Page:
The intentions behind the Orphan Drug Act of 1983 may have been good ones, but in recent years, it has also been an opportunity for Big Pharma to dodge taxes and make big profits – often at the expense of taxpayers, while providing questionable benefits to patients it was intended to help.

Two years before leaving office, former U.S. Senator Henry Waxmam (D-CA), one of the co-sponsors of the original legislation, admitted, “The [pharmaceutical] industry has taken advantage of the incentives to charge excessive profits and to reap windfalls far in excess of their investments in the drug.” In an interview appearing in the November 9, 2013 edition of the Seattle Times, he added,

Almost a third of orphan drugs net more than $1 billion in annual sales…I think we need to put some outer limits on the prices for some of these drugs. But this of course has been fought vigorously by the drug companies. You can never take anything away from drug companies even when you can show that they are being overpaid.”

Surprisingly, the Food & Drug Administration, which in recent year, has been little more than a handmaiden to Big Pharma, is moving to rein in some of these abuses.

An “orphan drug” is one that has been developed for the treatment of a rare disease, typically one that affects fewer than 200,000 people. The designation of an orphan disease and any medications developed for its treatment is a public policy issue in most countries. Generally, pharmaceutical companies who secure orphan status enjoy a number of economic incentives, which include an extended period of exclusivity as well as tax breaks and fee waivers.

The major benefit of such policy is that it can lead to medical breakthroughs that normally aren’t achieved because of the costs associated with the research and development of such drugs, making them unprofitable. On the other hand, the pharmaceutical companies that own the patents on these drugs can charge as much as they like.

Another downside: the profit-driven nature of the U.S. health care system has led most of these companies to work the system to their advantage, manipulating the rules in order to obtain monopolies on medications that aren’t necessarily “orphan drugs” intended to treat rare disorders.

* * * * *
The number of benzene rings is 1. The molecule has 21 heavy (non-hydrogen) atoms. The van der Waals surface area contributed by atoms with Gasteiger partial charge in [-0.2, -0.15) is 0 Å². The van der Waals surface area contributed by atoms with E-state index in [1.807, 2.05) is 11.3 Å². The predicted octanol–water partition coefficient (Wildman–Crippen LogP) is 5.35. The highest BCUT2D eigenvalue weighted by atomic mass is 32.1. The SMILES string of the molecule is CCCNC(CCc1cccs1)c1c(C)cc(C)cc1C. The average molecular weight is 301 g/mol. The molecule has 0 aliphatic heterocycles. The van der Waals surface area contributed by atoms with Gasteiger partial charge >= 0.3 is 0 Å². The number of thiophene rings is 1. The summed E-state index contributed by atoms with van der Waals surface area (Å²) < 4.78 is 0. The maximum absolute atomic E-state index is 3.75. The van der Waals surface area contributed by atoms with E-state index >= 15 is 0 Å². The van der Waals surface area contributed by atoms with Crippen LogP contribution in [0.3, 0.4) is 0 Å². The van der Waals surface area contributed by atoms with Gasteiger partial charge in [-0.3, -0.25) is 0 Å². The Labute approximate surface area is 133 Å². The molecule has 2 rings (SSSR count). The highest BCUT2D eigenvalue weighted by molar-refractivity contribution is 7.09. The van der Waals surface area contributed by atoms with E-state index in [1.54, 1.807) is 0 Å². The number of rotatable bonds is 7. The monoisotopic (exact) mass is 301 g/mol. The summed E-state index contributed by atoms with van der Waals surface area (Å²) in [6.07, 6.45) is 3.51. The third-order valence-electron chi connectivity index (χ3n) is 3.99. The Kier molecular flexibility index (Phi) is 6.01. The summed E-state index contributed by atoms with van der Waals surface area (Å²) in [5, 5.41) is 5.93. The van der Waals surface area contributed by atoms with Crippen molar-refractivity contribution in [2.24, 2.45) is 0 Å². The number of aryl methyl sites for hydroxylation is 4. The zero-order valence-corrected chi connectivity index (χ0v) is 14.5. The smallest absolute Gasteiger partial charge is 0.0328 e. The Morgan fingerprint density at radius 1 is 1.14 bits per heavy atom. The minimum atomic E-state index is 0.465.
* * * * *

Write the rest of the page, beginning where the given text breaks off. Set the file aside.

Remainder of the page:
This information came out recently as the result of an investigation by Kaiser Health News. According to the report published earlier this month, drug makers are using the law in order to create “niche markets” for products that are being commonly used to treat millions of patients for a variety or conditions.

The investigation found that out of nearly 450 orphan drugs that have been developed since the law took effect in 1983, over 70 – or approximately 16 percent – are drugs that were approved by the FDA long ago for the mass market. These include Crestor, a cholesterol drug; Humira, used to treat rheumatoid arthritis; and the controversial antipsychotic drug Abilify.

This week, FDA head Dr. Scott Gottlieb announced that he would be acting to close at least one of the loopholes that has been allowing Big Pharma to pad its profits by avoiding certain testing requirements. In a blog post, Gottlieb said that he would specifically be addressing a provision that has allowed pharmaceutical companies to bypass pediatric testing when developing common medications for the treatment of orphan diseases in children.

Under this loophole, a drug commonly used to treat adults with a particular condition can be granted orphan status when it can be used to treat children with the same disease – meaning that drug companies don’t actually have to do any clinical studies on pediatric patients.

This constitutes a major conflict of interest, and one that lawmakers thirty-five years ago could not have anticipated. Dr. Gottlieb says, “These new policy steps to make sure that the incentives offered by the ODA are granted by FDA in a way that’s consistent with the manner Congress intended.”  

K.J. McElrath is a former history and social studies teacher who has long maintained a keen interest in legal and social issues. In addition to writing for The Ring of Fire, he is the author of two published novels: Tamanous Cooley, a darkly comic environmental twist on Dante's Inferno, and The Missionary's Wife, a story of the conflict between human nature and fundamentalist religious dogma. When not engaged in journalistic or literary pursuits, K.J. works as an entertainer and film composer.